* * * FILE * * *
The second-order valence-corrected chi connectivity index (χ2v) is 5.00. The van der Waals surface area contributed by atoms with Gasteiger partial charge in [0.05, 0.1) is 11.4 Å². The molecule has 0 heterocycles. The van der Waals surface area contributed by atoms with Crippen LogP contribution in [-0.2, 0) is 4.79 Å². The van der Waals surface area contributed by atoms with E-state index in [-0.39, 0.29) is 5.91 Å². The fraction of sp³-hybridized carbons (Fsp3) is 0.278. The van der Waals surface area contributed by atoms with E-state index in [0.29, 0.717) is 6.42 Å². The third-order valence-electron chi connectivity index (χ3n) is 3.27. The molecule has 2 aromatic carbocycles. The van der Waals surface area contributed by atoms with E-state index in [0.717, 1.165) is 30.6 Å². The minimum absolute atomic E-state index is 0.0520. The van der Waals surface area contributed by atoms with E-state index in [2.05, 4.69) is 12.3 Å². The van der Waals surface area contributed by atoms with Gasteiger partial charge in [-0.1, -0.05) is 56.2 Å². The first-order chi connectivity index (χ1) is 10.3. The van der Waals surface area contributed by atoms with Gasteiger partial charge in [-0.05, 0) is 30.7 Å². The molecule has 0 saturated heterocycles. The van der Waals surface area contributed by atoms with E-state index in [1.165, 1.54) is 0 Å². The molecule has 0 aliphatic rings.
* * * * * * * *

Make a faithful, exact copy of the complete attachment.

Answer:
The second-order valence-corrected chi connectivity index (χ2v) is 5.00. The van der Waals surface area contributed by atoms with Gasteiger partial charge in [0.05, 0.1) is 11.4 Å². The molecule has 0 heterocycles. The van der Waals surface area contributed by atoms with Crippen LogP contribution in [-0.2, 0) is 4.79 Å². The van der Waals surface area contributed by atoms with E-state index in [-0.39, 0.29) is 5.91 Å². The fraction of sp³-hybridized carbons (Fsp3) is 0.278. The van der Waals surface area contributed by atoms with E-state index in [0.29, 0.717) is 6.42 Å². The third-order valence-electron chi connectivity index (χ3n) is 3.27. The molecule has 2 aromatic carbocycles. The van der Waals surface area contributed by atoms with E-state index in [0.717, 1.165) is 30.6 Å². The minimum absolute atomic E-state index is 0.0520. The van der Waals surface area contributed by atoms with E-state index in [2.05, 4.69) is 12.3 Å². The van der Waals surface area contributed by atoms with Gasteiger partial charge in [-0.1, -0.05) is 56.2 Å². The first-order chi connectivity index (χ1) is 10.3. The van der Waals surface area contributed by atoms with Gasteiger partial charge in [-0.05, 0) is 30.7 Å². The molecule has 0 saturated heterocycles. The van der Waals surface area contributed by atoms with E-state index in [1.165, 1.54) is 0 Å². The molecule has 0 aliphatic rings.